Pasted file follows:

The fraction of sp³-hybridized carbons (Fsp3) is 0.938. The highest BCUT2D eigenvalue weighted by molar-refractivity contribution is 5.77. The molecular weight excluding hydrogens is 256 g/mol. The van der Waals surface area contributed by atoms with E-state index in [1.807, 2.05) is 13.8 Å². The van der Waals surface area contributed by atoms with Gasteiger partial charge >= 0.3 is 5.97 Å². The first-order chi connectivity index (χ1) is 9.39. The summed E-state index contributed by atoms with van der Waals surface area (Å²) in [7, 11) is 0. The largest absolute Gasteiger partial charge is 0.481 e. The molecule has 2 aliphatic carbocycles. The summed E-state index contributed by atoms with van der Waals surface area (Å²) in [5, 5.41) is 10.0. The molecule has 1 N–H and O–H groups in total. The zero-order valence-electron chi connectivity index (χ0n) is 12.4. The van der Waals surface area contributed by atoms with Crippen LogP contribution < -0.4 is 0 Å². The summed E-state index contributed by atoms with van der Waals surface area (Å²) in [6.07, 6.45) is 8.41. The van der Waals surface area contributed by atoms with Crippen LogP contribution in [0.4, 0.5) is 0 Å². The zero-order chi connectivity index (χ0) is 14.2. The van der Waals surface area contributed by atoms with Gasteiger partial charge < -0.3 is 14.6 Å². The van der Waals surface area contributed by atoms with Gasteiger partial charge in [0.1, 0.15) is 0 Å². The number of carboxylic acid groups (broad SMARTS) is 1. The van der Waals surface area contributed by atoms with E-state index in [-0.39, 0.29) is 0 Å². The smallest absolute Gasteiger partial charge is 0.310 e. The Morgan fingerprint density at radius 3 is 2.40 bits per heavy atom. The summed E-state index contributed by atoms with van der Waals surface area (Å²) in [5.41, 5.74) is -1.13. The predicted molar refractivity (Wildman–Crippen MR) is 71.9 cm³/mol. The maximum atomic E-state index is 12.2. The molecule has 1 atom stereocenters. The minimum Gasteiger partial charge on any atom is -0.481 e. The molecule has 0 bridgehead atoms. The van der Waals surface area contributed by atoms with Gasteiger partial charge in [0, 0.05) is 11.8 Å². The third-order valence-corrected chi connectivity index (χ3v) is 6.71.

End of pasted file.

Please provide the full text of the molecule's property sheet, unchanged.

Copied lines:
The fraction of sp³-hybridized carbons (Fsp3) is 0.938. The highest BCUT2D eigenvalue weighted by molar-refractivity contribution is 5.77. The molecular weight excluding hydrogens is 256 g/mol. The van der Waals surface area contributed by atoms with E-state index in [1.807, 2.05) is 13.8 Å². The van der Waals surface area contributed by atoms with Gasteiger partial charge >= 0.3 is 5.97 Å². The first-order chi connectivity index (χ1) is 9.39. The summed E-state index contributed by atoms with van der Waals surface area (Å²) in [7, 11) is 0. The largest absolute Gasteiger partial charge is 0.481 e. The molecule has 2 aliphatic carbocycles. The summed E-state index contributed by atoms with van der Waals surface area (Å²) in [5, 5.41) is 10.0. The molecule has 1 N–H and O–H groups in total. The zero-order valence-electron chi connectivity index (χ0n) is 12.4. The van der Waals surface area contributed by atoms with Crippen LogP contribution < -0.4 is 0 Å². The summed E-state index contributed by atoms with van der Waals surface area (Å²) in [6.07, 6.45) is 8.41. The van der Waals surface area contributed by atoms with Crippen LogP contribution in [0.4, 0.5) is 0 Å². The zero-order chi connectivity index (χ0) is 14.2. The van der Waals surface area contributed by atoms with Gasteiger partial charge < -0.3 is 14.6 Å². The van der Waals surface area contributed by atoms with Gasteiger partial charge in [0.1, 0.15) is 0 Å². The number of carboxylic acid groups (broad SMARTS) is 1. The van der Waals surface area contributed by atoms with E-state index in [-0.39, 0.29) is 0 Å². The smallest absolute Gasteiger partial charge is 0.310 e. The Morgan fingerprint density at radius 3 is 2.40 bits per heavy atom. The summed E-state index contributed by atoms with van der Waals surface area (Å²) in [5.41, 5.74) is -1.13. The predicted molar refractivity (Wildman–Crippen MR) is 71.9 cm³/mol. The maximum atomic E-state index is 12.2. The molecule has 1 atom stereocenters. The minimum Gasteiger partial charge on any atom is -0.481 e. The molecule has 0 bridgehead atoms. The van der Waals surface area contributed by atoms with Gasteiger partial charge in [0, 0.05) is 11.8 Å². The third-order valence-corrected chi connectivity index (χ3v) is 6.71.